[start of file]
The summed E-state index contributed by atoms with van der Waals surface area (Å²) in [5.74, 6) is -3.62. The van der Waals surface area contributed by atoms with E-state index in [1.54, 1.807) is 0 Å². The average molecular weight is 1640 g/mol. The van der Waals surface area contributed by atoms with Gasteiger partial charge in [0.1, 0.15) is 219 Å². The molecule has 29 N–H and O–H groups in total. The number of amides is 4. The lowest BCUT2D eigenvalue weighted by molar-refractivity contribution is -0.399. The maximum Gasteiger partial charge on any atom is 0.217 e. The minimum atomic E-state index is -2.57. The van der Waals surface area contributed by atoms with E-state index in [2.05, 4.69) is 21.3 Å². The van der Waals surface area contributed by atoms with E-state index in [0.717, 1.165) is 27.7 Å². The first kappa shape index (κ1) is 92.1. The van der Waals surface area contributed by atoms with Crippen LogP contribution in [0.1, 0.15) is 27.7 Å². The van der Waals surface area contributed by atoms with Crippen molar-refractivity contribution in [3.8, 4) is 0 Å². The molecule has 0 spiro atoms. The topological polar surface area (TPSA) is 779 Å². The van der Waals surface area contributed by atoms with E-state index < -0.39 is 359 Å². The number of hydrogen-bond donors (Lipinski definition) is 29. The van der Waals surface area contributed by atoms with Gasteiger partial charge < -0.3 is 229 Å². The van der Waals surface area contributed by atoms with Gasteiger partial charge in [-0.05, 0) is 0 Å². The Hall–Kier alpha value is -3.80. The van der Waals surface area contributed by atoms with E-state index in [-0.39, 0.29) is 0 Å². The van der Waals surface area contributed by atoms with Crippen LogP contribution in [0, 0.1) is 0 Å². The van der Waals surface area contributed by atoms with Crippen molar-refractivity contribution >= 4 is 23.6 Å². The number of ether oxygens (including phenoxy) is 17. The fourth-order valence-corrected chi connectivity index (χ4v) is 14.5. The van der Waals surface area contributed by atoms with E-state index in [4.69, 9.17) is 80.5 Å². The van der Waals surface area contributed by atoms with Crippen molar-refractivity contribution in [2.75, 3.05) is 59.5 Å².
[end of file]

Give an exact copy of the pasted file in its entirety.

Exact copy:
The summed E-state index contributed by atoms with van der Waals surface area (Å²) in [5.74, 6) is -3.62. The van der Waals surface area contributed by atoms with E-state index in [1.54, 1.807) is 0 Å². The average molecular weight is 1640 g/mol. The van der Waals surface area contributed by atoms with Gasteiger partial charge in [0.1, 0.15) is 219 Å². The molecule has 29 N–H and O–H groups in total. The number of amides is 4. The lowest BCUT2D eigenvalue weighted by molar-refractivity contribution is -0.399. The maximum Gasteiger partial charge on any atom is 0.217 e. The minimum atomic E-state index is -2.57. The van der Waals surface area contributed by atoms with E-state index in [2.05, 4.69) is 21.3 Å². The van der Waals surface area contributed by atoms with E-state index in [0.717, 1.165) is 27.7 Å². The first kappa shape index (κ1) is 92.1. The van der Waals surface area contributed by atoms with Crippen LogP contribution in [0.1, 0.15) is 27.7 Å². The van der Waals surface area contributed by atoms with Crippen molar-refractivity contribution in [3.8, 4) is 0 Å². The molecule has 0 spiro atoms. The topological polar surface area (TPSA) is 779 Å². The van der Waals surface area contributed by atoms with E-state index < -0.39 is 359 Å². The number of hydrogen-bond donors (Lipinski definition) is 29. The van der Waals surface area contributed by atoms with Gasteiger partial charge < -0.3 is 229 Å². The van der Waals surface area contributed by atoms with Gasteiger partial charge in [-0.05, 0) is 0 Å². The Hall–Kier alpha value is -3.80. The van der Waals surface area contributed by atoms with E-state index in [-0.39, 0.29) is 0 Å². The van der Waals surface area contributed by atoms with Crippen LogP contribution in [0, 0.1) is 0 Å². The van der Waals surface area contributed by atoms with Crippen molar-refractivity contribution >= 4 is 23.6 Å². The number of ether oxygens (including phenoxy) is 17. The fourth-order valence-corrected chi connectivity index (χ4v) is 14.5. The van der Waals surface area contributed by atoms with E-state index in [4.69, 9.17) is 80.5 Å². The van der Waals surface area contributed by atoms with Crippen molar-refractivity contribution in [2.75, 3.05) is 59.5 Å².